COD (Chemical Oxygen Demand) provides information on the total oxidizable material. DBO5 (biochemical oxygen demand) indicates the amount of biodegradable material in an effluent.
Five-day biochemical oxygen demand, or BOD5 , is one of the parameters of water quality. This BOD5 measures the amount of biodegradable organic matter contained in a water. This biodegradable organic matter is evaluated through the oxygen consumed by the micro-organisms involved in the natural purification mechanisms. This parameter is expressed in milligrams of oxygen needed during five days to degrade the organic matter contained in one liter of water.
Chemical oxygen demand, or COD, is also one of the parameters of water quality. It represents the amount of oxygen needed to oxidize all the organic matter contained in a water.
This value is obtained by reacting water samples with a strong oxidant (potassium dichromate) and is expressed in milligrams of oxygen per liter of water.
COD consists of a particulate (or insoluble) fraction and a soluble fraction. The soluble fraction corresponds to the COD after filtration of the sample and the particulate fraction is obtained by the difference between the total COD and the COD after filtration of the sample (= soluble COD). It is essentially made up of Suspended Solids (SS).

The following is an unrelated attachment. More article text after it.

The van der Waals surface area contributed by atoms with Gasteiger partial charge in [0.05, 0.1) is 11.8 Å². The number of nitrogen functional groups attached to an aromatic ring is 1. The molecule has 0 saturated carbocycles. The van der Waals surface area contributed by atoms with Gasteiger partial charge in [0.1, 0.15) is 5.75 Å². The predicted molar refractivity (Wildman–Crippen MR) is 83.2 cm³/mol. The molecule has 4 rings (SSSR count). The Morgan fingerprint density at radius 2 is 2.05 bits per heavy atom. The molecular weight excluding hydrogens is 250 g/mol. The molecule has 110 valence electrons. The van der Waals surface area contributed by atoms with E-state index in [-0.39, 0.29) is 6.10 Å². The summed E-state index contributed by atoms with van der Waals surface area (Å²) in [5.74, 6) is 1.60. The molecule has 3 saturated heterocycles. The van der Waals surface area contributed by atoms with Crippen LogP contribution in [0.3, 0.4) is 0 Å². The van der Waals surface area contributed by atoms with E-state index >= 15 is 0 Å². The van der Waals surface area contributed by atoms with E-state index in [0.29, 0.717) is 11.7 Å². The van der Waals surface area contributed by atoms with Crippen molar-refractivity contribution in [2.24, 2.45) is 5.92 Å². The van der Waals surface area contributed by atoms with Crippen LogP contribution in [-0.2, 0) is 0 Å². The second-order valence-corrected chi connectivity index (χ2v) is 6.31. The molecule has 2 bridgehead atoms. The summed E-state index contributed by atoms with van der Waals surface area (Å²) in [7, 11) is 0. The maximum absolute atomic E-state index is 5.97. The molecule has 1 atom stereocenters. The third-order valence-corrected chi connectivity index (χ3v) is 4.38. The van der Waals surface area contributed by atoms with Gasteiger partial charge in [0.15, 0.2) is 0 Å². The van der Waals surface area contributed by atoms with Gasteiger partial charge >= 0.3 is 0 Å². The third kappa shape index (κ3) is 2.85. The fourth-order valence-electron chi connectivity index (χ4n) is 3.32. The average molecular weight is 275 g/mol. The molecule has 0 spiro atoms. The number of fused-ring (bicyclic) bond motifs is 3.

The same applies to BOD5: We can have the total BOD5 of the wastewater analyzed, but also the soluble fraction of the BOD5.
COD and BOD5 are complementary parameters.
COD (Chemical Oxygen Demand) provides information on the total oxidizable material but does not provide information on its biodegradability.
BOD5 (biochemical oxygen demand) indicates the amount of biodegradable material in an effluent.
The COD/BOD5 ratio is used to qualify the biodegradability of an effluent:
A physical-chemical treatment by coagulation and flocculation of wastewater can only abate the insoluble fraction of the water pollution (suspended matter, colloids, insoluble COD) but unfortunately this treatment step cannot reduce the dissolved load (soluble matter, soluble COD). The soluble fraction of the organic load can be reduced by a biological treatment.
It is therefore important when sampling the wastewater to ask for laboratory analysis of both total COD and soluble COD in order to have a clear picture of the type of wastewater to be treated and the best type of treatment to abate the organic load.
Close up drain pipe that provides storm water to a wet retention basin. Snow covers the retention basin's shore.